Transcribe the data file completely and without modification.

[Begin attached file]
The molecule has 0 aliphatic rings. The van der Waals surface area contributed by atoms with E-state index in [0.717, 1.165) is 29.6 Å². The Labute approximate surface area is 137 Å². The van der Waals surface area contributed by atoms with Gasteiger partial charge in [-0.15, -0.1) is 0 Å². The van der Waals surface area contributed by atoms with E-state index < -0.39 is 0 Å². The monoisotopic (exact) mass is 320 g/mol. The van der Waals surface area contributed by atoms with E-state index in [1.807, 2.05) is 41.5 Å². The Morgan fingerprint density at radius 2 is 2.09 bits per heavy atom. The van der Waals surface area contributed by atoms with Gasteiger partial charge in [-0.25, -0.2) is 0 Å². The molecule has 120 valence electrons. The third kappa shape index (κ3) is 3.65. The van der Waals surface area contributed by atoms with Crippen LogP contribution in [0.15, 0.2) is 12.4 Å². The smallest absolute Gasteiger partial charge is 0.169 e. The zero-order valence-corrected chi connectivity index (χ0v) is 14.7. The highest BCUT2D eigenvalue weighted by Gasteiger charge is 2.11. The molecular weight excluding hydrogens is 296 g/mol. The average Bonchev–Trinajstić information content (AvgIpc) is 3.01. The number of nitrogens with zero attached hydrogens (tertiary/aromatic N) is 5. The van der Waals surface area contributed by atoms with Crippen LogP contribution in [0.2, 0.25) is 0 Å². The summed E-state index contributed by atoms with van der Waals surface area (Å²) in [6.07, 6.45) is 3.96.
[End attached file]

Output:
The molecule has 0 aliphatic rings. The van der Waals surface area contributed by atoms with E-state index in [0.717, 1.165) is 29.6 Å². The Labute approximate surface area is 137 Å². The van der Waals surface area contributed by atoms with Gasteiger partial charge in [-0.15, -0.1) is 0 Å². The van der Waals surface area contributed by atoms with E-state index < -0.39 is 0 Å². The monoisotopic (exact) mass is 320 g/mol. The van der Waals surface area contributed by atoms with E-state index in [1.807, 2.05) is 41.5 Å². The Morgan fingerprint density at radius 2 is 2.09 bits per heavy atom. The van der Waals surface area contributed by atoms with Gasteiger partial charge in [-0.25, -0.2) is 0 Å². The molecule has 120 valence electrons. The third kappa shape index (κ3) is 3.65. The van der Waals surface area contributed by atoms with Crippen LogP contribution in [0.15, 0.2) is 12.4 Å². The smallest absolute Gasteiger partial charge is 0.169 e. The zero-order valence-corrected chi connectivity index (χ0v) is 14.7. The highest BCUT2D eigenvalue weighted by Gasteiger charge is 2.11. The molecular weight excluding hydrogens is 296 g/mol. The average Bonchev–Trinajstić information content (AvgIpc) is 3.01. The number of nitrogens with zero attached hydrogens (tertiary/aromatic N) is 5. The van der Waals surface area contributed by atoms with Crippen LogP contribution in [0.2, 0.25) is 0 Å². The summed E-state index contributed by atoms with van der Waals surface area (Å²) in [6.07, 6.45) is 3.96.